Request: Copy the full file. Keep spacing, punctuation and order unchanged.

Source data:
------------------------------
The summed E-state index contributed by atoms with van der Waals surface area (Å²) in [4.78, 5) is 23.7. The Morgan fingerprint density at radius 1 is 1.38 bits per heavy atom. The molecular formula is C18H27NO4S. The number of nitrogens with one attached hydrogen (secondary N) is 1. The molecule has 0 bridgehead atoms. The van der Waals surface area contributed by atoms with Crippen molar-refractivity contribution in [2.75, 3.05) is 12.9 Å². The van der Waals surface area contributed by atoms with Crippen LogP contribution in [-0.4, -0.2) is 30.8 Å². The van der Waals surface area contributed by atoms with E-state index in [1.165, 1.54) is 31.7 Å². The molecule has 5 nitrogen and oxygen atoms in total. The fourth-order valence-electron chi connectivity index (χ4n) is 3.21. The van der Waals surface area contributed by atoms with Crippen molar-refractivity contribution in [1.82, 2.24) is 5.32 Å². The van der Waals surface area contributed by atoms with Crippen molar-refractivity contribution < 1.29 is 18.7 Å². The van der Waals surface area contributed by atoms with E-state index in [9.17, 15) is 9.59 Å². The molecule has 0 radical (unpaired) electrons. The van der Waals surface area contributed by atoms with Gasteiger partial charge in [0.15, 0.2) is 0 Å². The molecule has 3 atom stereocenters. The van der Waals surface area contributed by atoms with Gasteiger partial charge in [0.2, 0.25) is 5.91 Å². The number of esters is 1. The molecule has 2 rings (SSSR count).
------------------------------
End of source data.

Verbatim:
The summed E-state index contributed by atoms with van der Waals surface area (Å²) in [4.78, 5) is 23.7. The Morgan fingerprint density at radius 1 is 1.38 bits per heavy atom. The molecular formula is C18H27NO4S. The number of nitrogens with one attached hydrogen (secondary N) is 1. The molecule has 0 bridgehead atoms. The van der Waals surface area contributed by atoms with Crippen molar-refractivity contribution in [2.75, 3.05) is 12.9 Å². The van der Waals surface area contributed by atoms with Crippen LogP contribution in [-0.4, -0.2) is 30.8 Å². The van der Waals surface area contributed by atoms with E-state index in [1.165, 1.54) is 31.7 Å². The molecule has 5 nitrogen and oxygen atoms in total. The fourth-order valence-electron chi connectivity index (χ4n) is 3.21. The van der Waals surface area contributed by atoms with Crippen molar-refractivity contribution in [1.82, 2.24) is 5.32 Å². The van der Waals surface area contributed by atoms with Crippen molar-refractivity contribution < 1.29 is 18.7 Å². The van der Waals surface area contributed by atoms with E-state index in [9.17, 15) is 9.59 Å². The molecule has 0 radical (unpaired) electrons. The van der Waals surface area contributed by atoms with Gasteiger partial charge in [0.15, 0.2) is 0 Å². The molecule has 3 atom stereocenters. The van der Waals surface area contributed by atoms with Gasteiger partial charge in [0.2, 0.25) is 5.91 Å². The number of esters is 1. The molecule has 2 rings (SSSR count).